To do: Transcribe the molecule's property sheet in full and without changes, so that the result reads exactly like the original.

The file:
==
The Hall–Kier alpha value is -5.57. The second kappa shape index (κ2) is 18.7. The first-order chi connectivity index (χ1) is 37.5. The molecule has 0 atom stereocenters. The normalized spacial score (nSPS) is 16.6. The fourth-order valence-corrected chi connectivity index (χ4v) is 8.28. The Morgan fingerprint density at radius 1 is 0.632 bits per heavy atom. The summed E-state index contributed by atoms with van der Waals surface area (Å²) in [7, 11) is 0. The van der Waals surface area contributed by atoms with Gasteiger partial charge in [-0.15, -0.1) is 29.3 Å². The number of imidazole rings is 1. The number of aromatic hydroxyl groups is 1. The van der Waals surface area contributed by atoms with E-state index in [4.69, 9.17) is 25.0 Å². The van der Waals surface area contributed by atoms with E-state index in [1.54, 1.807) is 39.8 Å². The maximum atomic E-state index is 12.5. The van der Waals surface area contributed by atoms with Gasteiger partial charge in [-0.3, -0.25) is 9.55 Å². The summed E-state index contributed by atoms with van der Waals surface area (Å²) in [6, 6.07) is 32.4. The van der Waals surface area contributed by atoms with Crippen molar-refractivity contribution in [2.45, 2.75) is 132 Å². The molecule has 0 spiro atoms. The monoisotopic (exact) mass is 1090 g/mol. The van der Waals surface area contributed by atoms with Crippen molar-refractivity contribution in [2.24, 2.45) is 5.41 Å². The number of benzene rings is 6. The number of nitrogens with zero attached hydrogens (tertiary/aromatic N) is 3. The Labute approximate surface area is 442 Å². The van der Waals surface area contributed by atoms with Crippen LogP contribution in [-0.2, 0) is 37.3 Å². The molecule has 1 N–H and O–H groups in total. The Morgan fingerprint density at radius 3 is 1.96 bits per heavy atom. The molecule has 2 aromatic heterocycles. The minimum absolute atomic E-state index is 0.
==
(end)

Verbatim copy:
The Hall–Kier alpha value is -5.57. The second kappa shape index (κ2) is 18.7. The first-order chi connectivity index (χ1) is 37.5. The molecule has 0 atom stereocenters. The normalized spacial score (nSPS) is 16.6. The fourth-order valence-corrected chi connectivity index (χ4v) is 8.28. The Morgan fingerprint density at radius 1 is 0.632 bits per heavy atom. The summed E-state index contributed by atoms with van der Waals surface area (Å²) in [7, 11) is 0. The van der Waals surface area contributed by atoms with Gasteiger partial charge in [-0.15, -0.1) is 29.3 Å². The number of imidazole rings is 1. The number of aromatic hydroxyl groups is 1. The van der Waals surface area contributed by atoms with E-state index in [4.69, 9.17) is 25.0 Å². The van der Waals surface area contributed by atoms with E-state index in [1.54, 1.807) is 39.8 Å². The maximum atomic E-state index is 12.5. The van der Waals surface area contributed by atoms with Gasteiger partial charge in [-0.3, -0.25) is 9.55 Å². The summed E-state index contributed by atoms with van der Waals surface area (Å²) in [6, 6.07) is 32.4. The van der Waals surface area contributed by atoms with Crippen molar-refractivity contribution in [2.45, 2.75) is 132 Å². The molecule has 0 spiro atoms. The monoisotopic (exact) mass is 1090 g/mol. The van der Waals surface area contributed by atoms with Crippen molar-refractivity contribution in [2.24, 2.45) is 5.41 Å². The number of benzene rings is 6. The number of nitrogens with zero attached hydrogens (tertiary/aromatic N) is 3. The Labute approximate surface area is 442 Å². The van der Waals surface area contributed by atoms with Crippen LogP contribution in [-0.2, 0) is 37.3 Å². The molecule has 1 N–H and O–H groups in total. The Morgan fingerprint density at radius 3 is 1.96 bits per heavy atom. The molecule has 2 aromatic heterocycles. The minimum absolute atomic E-state index is 0.